A pensive Russian film will be screened at the 64th Cannes Film Festival, in parallel to the official competition, in the Un Certain Regard program which focuses on works that have an original aim and aesthetic.
The Hunter, from the philosophical Georgia-born director Bakur Bakuradze, relates to an ordinary Russian man, Ivan, leading a rural life, working, loving, existing.
Bakuradze was quoted as saying that he wanted to make a film about “a man’s love of soil, of his daughter, to a woman, to the past generation.”
The challenge was to “watch a person who lives on his own soil, and is dependent entirely on himself. He kills, he creates and takes responsibility for his world.”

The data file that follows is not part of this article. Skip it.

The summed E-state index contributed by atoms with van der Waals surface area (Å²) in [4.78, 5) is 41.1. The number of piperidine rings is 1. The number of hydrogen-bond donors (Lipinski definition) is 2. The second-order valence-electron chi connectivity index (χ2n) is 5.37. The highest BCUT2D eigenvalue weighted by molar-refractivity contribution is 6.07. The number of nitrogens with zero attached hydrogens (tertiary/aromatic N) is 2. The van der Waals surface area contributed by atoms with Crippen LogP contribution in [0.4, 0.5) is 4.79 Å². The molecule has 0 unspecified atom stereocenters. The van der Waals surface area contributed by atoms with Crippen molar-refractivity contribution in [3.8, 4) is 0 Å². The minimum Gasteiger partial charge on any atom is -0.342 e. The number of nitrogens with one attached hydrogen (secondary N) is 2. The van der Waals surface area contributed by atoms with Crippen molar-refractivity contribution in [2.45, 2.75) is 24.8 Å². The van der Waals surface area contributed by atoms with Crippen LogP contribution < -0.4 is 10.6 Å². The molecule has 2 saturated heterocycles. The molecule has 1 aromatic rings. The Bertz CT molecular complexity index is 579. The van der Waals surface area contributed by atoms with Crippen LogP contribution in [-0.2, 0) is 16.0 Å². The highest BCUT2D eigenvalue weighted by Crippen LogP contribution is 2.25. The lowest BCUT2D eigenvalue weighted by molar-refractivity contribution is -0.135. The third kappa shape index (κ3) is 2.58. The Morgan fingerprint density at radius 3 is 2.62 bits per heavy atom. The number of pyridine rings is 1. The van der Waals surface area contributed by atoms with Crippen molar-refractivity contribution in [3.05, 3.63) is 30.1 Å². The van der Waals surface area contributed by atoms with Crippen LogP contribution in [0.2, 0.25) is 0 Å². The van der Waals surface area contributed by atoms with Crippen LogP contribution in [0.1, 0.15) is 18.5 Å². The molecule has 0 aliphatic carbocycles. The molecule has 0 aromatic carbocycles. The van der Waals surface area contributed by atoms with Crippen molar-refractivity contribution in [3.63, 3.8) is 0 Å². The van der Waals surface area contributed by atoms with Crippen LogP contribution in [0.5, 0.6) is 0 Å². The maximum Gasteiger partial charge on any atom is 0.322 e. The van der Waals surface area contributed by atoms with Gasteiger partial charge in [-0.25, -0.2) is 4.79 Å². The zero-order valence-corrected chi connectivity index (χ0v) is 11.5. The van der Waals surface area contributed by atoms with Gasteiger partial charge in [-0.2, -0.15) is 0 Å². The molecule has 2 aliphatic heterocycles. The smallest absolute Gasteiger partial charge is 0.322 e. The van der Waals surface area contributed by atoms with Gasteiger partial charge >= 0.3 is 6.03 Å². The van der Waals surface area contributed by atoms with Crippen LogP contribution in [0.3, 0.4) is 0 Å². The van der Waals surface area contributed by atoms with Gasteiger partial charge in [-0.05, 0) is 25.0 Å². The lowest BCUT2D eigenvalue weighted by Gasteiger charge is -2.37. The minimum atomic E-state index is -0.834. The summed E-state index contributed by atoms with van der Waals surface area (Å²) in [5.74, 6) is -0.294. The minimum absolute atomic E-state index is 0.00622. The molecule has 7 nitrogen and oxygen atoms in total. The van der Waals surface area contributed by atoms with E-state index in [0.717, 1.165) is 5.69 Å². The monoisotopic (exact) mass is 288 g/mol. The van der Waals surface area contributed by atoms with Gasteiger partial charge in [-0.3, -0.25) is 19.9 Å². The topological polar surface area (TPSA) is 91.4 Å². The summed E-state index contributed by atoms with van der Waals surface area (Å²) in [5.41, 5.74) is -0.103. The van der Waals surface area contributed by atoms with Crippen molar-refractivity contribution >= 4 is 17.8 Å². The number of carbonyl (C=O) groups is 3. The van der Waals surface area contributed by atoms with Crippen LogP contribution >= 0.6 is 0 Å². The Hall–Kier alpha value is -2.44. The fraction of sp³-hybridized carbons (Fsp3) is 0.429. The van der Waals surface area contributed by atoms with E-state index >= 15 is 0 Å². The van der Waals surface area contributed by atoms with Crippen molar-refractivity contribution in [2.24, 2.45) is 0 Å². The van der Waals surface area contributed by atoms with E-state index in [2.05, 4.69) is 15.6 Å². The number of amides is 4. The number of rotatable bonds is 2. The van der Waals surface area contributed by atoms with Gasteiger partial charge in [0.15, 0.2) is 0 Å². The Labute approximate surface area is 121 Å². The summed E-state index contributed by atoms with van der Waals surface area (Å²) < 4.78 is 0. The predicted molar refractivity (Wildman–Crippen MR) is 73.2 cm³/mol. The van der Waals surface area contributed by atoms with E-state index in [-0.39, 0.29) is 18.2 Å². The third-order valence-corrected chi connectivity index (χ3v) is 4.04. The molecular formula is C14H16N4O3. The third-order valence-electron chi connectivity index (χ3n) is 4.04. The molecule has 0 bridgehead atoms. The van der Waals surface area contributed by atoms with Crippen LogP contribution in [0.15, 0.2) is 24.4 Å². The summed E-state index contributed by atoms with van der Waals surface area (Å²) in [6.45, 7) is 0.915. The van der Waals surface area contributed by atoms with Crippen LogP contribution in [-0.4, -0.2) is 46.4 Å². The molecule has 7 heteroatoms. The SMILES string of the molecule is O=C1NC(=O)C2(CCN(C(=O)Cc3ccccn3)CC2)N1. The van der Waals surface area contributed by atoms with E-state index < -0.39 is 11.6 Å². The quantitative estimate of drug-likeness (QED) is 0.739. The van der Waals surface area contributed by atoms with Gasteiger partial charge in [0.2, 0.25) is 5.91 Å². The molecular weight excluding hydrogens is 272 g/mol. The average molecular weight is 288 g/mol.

“We are living in the state of permanent compromise. Our entire existence is based on considering our conditions of living. A modern rural person, however, doesn’t have that many opportunities to be free and to create, to have a clear conscience and trust his feelings, trust himself. A person nowadays shifts part of the responsibility on to the society, his upbringing, or whoever but himself. It’s a very practical excusatory approach. ‘It’s not us, it’s life! Or, ‘I’m like everyone else’. These are horrible catchphrases. If a person doesn’t want to be part of common perplexity, if he is eager to get in touch with himself through his own thought, to give oneself a right to feel guilty, to feel, to trust, to commit acts, then this person can become a hero. It’s heroism shaping up during one’s entire life, an act hidden in monotony,” the director told Seans film magazine.